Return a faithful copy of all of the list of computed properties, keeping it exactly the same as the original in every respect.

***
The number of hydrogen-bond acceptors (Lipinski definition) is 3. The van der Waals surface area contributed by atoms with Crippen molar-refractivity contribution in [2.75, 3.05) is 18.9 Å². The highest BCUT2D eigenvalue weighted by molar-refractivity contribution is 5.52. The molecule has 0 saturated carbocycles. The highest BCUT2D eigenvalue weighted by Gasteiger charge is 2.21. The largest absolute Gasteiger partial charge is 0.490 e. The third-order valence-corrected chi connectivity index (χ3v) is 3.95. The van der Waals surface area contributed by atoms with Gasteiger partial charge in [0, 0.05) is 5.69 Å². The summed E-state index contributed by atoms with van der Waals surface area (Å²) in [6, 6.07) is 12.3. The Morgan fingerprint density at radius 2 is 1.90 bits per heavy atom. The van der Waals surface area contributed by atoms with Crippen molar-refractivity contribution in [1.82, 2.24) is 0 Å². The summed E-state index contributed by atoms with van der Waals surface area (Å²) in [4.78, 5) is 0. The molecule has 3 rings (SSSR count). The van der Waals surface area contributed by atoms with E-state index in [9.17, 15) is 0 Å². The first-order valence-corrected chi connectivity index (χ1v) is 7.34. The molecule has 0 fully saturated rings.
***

The number of hydrogen-bond acceptors (Lipinski definition) is 3. The van der Waals surface area contributed by atoms with Crippen molar-refractivity contribution in [2.75, 3.05) is 18.9 Å². The highest BCUT2D eigenvalue weighted by molar-refractivity contribution is 5.52. The molecule has 0 saturated carbocycles. The highest BCUT2D eigenvalue weighted by Gasteiger charge is 2.21. The largest absolute Gasteiger partial charge is 0.490 e. The third-order valence-corrected chi connectivity index (χ3v) is 3.95. The van der Waals surface area contributed by atoms with Gasteiger partial charge in [0, 0.05) is 5.69 Å². The summed E-state index contributed by atoms with van der Waals surface area (Å²) in [6, 6.07) is 12.3. The Morgan fingerprint density at radius 2 is 1.90 bits per heavy atom. The van der Waals surface area contributed by atoms with Crippen molar-refractivity contribution in [1.82, 2.24) is 0 Å². The summed E-state index contributed by atoms with van der Waals surface area (Å²) in [4.78, 5) is 0. The molecule has 3 rings (SSSR count). The van der Waals surface area contributed by atoms with E-state index in [9.17, 15) is 0 Å². The first-order valence-corrected chi connectivity index (χ1v) is 7.34. The molecule has 0 fully saturated rings.